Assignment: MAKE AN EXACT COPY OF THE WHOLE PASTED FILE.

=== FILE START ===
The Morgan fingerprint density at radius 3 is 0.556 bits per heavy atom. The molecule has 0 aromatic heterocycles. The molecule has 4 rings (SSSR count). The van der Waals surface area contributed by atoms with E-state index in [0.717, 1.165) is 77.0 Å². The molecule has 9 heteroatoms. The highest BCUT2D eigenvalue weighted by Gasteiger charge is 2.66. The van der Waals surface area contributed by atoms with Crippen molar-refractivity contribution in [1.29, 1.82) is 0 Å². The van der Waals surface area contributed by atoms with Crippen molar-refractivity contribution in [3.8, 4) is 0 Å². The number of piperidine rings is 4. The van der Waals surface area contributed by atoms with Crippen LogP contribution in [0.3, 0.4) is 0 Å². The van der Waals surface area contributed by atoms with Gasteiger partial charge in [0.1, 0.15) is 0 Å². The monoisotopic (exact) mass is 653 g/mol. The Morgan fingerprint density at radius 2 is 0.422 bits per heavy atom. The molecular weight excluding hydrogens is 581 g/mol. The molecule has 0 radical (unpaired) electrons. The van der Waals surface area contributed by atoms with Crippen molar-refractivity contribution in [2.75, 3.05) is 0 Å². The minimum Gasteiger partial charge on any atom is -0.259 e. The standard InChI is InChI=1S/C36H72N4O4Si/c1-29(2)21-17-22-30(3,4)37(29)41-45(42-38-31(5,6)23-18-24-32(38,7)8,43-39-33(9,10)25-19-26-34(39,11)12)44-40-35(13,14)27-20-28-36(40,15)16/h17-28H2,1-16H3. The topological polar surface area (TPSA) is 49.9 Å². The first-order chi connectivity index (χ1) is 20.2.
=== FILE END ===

The Morgan fingerprint density at radius 3 is 0.556 bits per heavy atom. The molecule has 0 aromatic heterocycles. The molecule has 4 rings (SSSR count). The van der Waals surface area contributed by atoms with E-state index in [0.717, 1.165) is 77.0 Å². The molecule has 9 heteroatoms. The highest BCUT2D eigenvalue weighted by Gasteiger charge is 2.66. The van der Waals surface area contributed by atoms with Crippen molar-refractivity contribution in [1.29, 1.82) is 0 Å². The van der Waals surface area contributed by atoms with Crippen molar-refractivity contribution in [3.8, 4) is 0 Å². The number of piperidine rings is 4. The van der Waals surface area contributed by atoms with Crippen LogP contribution in [0.3, 0.4) is 0 Å². The van der Waals surface area contributed by atoms with Gasteiger partial charge in [0.1, 0.15) is 0 Å². The monoisotopic (exact) mass is 653 g/mol. The Morgan fingerprint density at radius 2 is 0.422 bits per heavy atom. The molecular weight excluding hydrogens is 581 g/mol. The molecule has 0 radical (unpaired) electrons. The van der Waals surface area contributed by atoms with Crippen molar-refractivity contribution in [2.75, 3.05) is 0 Å². The minimum Gasteiger partial charge on any atom is -0.259 e. The standard InChI is InChI=1S/C36H72N4O4Si/c1-29(2)21-17-22-30(3,4)37(29)41-45(42-38-31(5,6)23-18-24-32(38,7)8,43-39-33(9,10)25-19-26-34(39,11)12)44-40-35(13,14)27-20-28-36(40,15)16/h17-28H2,1-16H3. The topological polar surface area (TPSA) is 49.9 Å². The first-order chi connectivity index (χ1) is 20.2.